Myanmar has been working hard to open more tourist sites and areas for foreign tourists to discover a country which has often been called “one of the last frontiers” to open up for tourists. Since the beginning of December, the “Secretariat building”, which is arguably the biggest colonial building in Southeast Asia has been opened for the public, offering guided tours four times per day through this historical building. “Visitors get to see historically significant sites such as Myanmar’s very first parliament, the flagpole where the Myanmar flag was raised for the first time on Myanmar Independence day (1948) and the Martyrs’ room where General Aung San and other martyrs were assassinated,” says U Kan Win Oung from Asia Tours Myanmar, who is operating the tours to travel agents as well as individual tourists. He continues saying, “Currently we are open on Mondays to Fridays (slots available at 9:30, 11:30, 13:30, and 15:30 respectively) and on Saturdays at 9:30 a.m. only.” Entrance fees for this site include a guided tour for 6 USD / person.
This latest tourists site added to the “must visit places” in Myanmar covers an area of 6.5 hectares right in the centre of Yangon. Early adapters visiting Myanmar in the beginning of 2000 might remember this as the heavily guarded site which couldn’t be approached or have pictures taken of.
The Myanmar ministry of hotel & Tourism also announced that it’s possible again to apply for permits to travel overland from Inle Lake to Keng Tung over highway No 4 which has been called one of the most scenic drives in Myanmar and opens up possibilities for overland road trips to Thailand, Laos, Vietnam and China. The area is offering stunning nature and traditional tribes that have come across few western tourists.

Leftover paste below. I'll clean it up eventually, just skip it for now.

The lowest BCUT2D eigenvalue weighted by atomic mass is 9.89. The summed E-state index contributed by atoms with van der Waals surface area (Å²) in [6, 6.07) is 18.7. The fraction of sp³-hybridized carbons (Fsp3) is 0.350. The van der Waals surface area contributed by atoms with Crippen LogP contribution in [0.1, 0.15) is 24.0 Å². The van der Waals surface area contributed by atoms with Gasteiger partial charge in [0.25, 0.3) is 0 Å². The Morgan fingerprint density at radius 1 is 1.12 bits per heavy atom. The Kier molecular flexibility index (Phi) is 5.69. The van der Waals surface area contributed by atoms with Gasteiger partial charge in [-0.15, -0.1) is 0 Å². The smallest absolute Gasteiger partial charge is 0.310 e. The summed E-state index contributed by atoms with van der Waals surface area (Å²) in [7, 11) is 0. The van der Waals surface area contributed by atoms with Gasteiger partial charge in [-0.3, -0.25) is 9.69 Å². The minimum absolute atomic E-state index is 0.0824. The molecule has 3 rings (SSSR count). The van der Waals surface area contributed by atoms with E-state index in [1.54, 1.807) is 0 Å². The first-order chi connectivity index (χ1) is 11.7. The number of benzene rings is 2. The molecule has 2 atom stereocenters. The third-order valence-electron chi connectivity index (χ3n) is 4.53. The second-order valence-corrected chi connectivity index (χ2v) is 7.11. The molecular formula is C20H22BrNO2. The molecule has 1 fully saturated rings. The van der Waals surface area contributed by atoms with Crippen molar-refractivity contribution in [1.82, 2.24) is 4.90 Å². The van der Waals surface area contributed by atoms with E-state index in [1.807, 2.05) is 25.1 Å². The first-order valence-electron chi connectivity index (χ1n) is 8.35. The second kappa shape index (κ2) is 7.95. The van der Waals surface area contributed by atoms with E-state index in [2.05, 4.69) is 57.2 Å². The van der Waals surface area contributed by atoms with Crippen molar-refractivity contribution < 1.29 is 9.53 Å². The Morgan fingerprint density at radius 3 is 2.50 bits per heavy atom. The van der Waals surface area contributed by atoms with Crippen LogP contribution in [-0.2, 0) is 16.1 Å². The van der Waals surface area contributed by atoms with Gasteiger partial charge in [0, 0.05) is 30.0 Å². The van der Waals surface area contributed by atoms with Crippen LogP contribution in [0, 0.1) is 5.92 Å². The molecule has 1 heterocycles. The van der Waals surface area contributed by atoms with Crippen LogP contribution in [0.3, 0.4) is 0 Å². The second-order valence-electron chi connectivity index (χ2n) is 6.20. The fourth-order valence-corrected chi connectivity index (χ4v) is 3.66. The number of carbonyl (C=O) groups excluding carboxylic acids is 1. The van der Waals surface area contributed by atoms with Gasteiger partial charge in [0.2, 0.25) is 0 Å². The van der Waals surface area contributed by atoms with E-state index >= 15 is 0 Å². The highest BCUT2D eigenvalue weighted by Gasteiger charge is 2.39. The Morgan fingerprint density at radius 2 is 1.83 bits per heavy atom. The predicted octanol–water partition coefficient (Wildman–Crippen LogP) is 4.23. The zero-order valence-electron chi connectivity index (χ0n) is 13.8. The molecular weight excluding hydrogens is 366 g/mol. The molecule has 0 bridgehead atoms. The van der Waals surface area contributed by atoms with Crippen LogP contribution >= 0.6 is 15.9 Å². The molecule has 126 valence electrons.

The Bago Yoma forests, home to many Myanmar elephants that are in danger of being poached for their skin, has opened the Bago Yoma Eco Resort in an effort to open the area up for tourism. In Southern Rakhine state, the Arakan Nature Lodge has started operating an eco-lodge right on the pristine Zikhone village beach, making it an excellent opportunity to consider this part of Southern Rakhine state as a viable new tourist destination.
The opening of this new tourist attraction comes at a time when the number of tourists arriving at Yangon airport (from January – November 2017) still shows a 7 percent increase compared to the same period in 2016. The numbers, released on 11 December by the Ministry of Hotels and Tourism show that the number of tourists — especially Asian tourists — increased by a double-digit percentage from Singapore, Thailand, the Philippines and Vietnam. The number of tourists from Western Europe, North America and Australia and New Zealand show a slight decrease of 8-9 percent for tourist arrivals at Yangon International Airport. Not visiting Myanmar is “a big loss for those thousands of people working in tourism in Myanmar who have nothing to do with the issue in Northern Rakhine State,” as May Myat Mon Win, Myanmar Tourism Marketing Chairperson said earlier this year.
Further recent and future openings in Myanmar include the Pan Pacific Hotel that opened its doors a few weeks ago and the upcoming Hilton Mandalay and Pullman Yangon which are planned for the first quarter of 2018.